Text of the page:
Well-reasoned, vocal dissent is a crucial counterforce when public officials (and would-be public officials) call for the use of violent tactics like waterboarding. Former FBI interrogation specialist Ali Soufan testified before the Senate in 2009 detailing his opposition to coercive interrogation on practical as well as moral grounds. He cited his own experience interviewing al-Qaeda members and explained that rapport with an interrogation subject is more likely to yield useful information than threats or violence. He also noted that in recent cases where waterboarding had been used, the most valuable information was gathered beforewaterboarding, not after.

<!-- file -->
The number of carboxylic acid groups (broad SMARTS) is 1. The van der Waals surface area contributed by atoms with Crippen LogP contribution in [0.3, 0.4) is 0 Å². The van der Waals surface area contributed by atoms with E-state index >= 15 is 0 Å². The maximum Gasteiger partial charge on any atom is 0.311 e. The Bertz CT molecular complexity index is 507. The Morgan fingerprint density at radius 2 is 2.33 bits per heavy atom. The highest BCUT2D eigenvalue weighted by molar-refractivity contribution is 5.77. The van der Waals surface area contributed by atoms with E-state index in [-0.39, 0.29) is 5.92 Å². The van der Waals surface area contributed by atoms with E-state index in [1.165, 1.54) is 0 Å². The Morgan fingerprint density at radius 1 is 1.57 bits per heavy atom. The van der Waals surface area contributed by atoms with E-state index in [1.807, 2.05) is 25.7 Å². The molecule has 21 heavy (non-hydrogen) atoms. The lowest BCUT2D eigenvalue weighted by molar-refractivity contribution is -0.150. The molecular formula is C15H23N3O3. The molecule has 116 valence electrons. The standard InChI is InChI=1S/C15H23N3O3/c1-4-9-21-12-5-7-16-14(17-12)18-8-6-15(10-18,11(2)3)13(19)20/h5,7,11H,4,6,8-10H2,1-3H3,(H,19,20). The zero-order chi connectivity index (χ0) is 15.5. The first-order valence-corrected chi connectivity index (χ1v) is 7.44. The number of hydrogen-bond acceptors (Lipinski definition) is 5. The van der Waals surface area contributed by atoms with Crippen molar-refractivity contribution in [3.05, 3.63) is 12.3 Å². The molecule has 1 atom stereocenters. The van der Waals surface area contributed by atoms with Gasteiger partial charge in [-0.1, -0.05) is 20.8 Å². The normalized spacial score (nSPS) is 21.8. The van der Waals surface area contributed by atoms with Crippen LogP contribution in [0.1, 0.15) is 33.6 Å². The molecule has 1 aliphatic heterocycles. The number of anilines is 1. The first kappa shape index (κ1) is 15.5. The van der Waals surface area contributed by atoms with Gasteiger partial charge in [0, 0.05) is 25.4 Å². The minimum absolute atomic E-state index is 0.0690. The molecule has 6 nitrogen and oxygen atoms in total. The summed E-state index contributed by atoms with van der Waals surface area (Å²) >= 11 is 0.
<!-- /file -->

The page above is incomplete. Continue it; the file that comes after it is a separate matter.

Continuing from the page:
As an evaluation of tactics by an experienced interrogation practitioner, Soufan’s statement was incontrovertible. As a statement of the importance of upholding the rule of law, it was compelling. In Soufan’s words, the choice of methods of counterintelligence interrogation “is not, and should not be, a partisan matter. We all share a commitment to using the best interrogation method possible that serves our national security interests and fits squarely within the framework of our nation’s principles.” Obvious as this call for agreement sounds, it has been drowned out by aggressive election-cycle rhetoric. Objections both practical and moral must be voiced repeatedly to ensure that the United States does not return to a course of action that has been proven ineffective, brutal, and wrong.
Robert Pallitto is an associate professor of political science at Seton Hall University, a former trial attorney, and a contributor to Foreign Policy In Focus, where this article originally appeared. He is the editor of Torture and State Violence in the United States (2011).